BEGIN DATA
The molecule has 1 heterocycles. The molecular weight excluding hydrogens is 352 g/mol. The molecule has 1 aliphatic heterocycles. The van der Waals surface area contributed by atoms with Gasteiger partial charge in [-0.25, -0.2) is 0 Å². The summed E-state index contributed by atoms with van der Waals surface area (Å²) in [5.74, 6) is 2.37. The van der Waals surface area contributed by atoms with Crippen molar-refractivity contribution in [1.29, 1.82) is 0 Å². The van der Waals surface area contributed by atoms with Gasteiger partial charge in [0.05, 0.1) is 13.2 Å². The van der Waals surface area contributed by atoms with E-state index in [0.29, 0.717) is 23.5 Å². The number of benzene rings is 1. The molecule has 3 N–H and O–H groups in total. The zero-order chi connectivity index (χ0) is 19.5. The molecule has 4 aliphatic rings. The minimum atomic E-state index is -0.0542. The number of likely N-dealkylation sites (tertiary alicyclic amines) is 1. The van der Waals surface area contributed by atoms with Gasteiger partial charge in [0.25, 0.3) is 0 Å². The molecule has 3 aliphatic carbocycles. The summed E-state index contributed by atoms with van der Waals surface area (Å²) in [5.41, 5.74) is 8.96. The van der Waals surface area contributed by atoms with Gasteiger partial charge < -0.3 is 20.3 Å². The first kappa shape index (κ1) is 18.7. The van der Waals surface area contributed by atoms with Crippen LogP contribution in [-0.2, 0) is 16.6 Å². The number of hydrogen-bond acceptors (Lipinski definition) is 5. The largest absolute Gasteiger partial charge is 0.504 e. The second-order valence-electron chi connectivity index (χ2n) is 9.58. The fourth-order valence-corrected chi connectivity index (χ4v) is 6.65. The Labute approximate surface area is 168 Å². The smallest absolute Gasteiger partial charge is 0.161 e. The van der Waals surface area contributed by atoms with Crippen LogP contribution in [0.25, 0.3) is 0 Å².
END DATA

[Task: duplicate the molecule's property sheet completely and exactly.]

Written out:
The molecule has 1 heterocycles. The molecular weight excluding hydrogens is 352 g/mol. The molecule has 1 aliphatic heterocycles. The van der Waals surface area contributed by atoms with Gasteiger partial charge in [-0.25, -0.2) is 0 Å². The summed E-state index contributed by atoms with van der Waals surface area (Å²) in [5.74, 6) is 2.37. The van der Waals surface area contributed by atoms with Crippen molar-refractivity contribution in [1.29, 1.82) is 0 Å². The van der Waals surface area contributed by atoms with Gasteiger partial charge in [0.05, 0.1) is 13.2 Å². The van der Waals surface area contributed by atoms with E-state index in [0.29, 0.717) is 23.5 Å². The number of benzene rings is 1. The molecule has 3 N–H and O–H groups in total. The zero-order chi connectivity index (χ0) is 19.5. The molecule has 4 aliphatic rings. The minimum atomic E-state index is -0.0542. The number of likely N-dealkylation sites (tertiary alicyclic amines) is 1. The van der Waals surface area contributed by atoms with Gasteiger partial charge in [0.25, 0.3) is 0 Å². The molecule has 3 aliphatic carbocycles. The summed E-state index contributed by atoms with van der Waals surface area (Å²) in [5.41, 5.74) is 8.96. The van der Waals surface area contributed by atoms with Gasteiger partial charge < -0.3 is 20.3 Å². The first kappa shape index (κ1) is 18.7. The van der Waals surface area contributed by atoms with Crippen LogP contribution in [-0.2, 0) is 16.6 Å². The number of hydrogen-bond acceptors (Lipinski definition) is 5. The largest absolute Gasteiger partial charge is 0.504 e. The second-order valence-electron chi connectivity index (χ2n) is 9.58. The fourth-order valence-corrected chi connectivity index (χ4v) is 6.65. The Labute approximate surface area is 168 Å². The smallest absolute Gasteiger partial charge is 0.161 e. The van der Waals surface area contributed by atoms with Crippen LogP contribution in [0.25, 0.3) is 0 Å².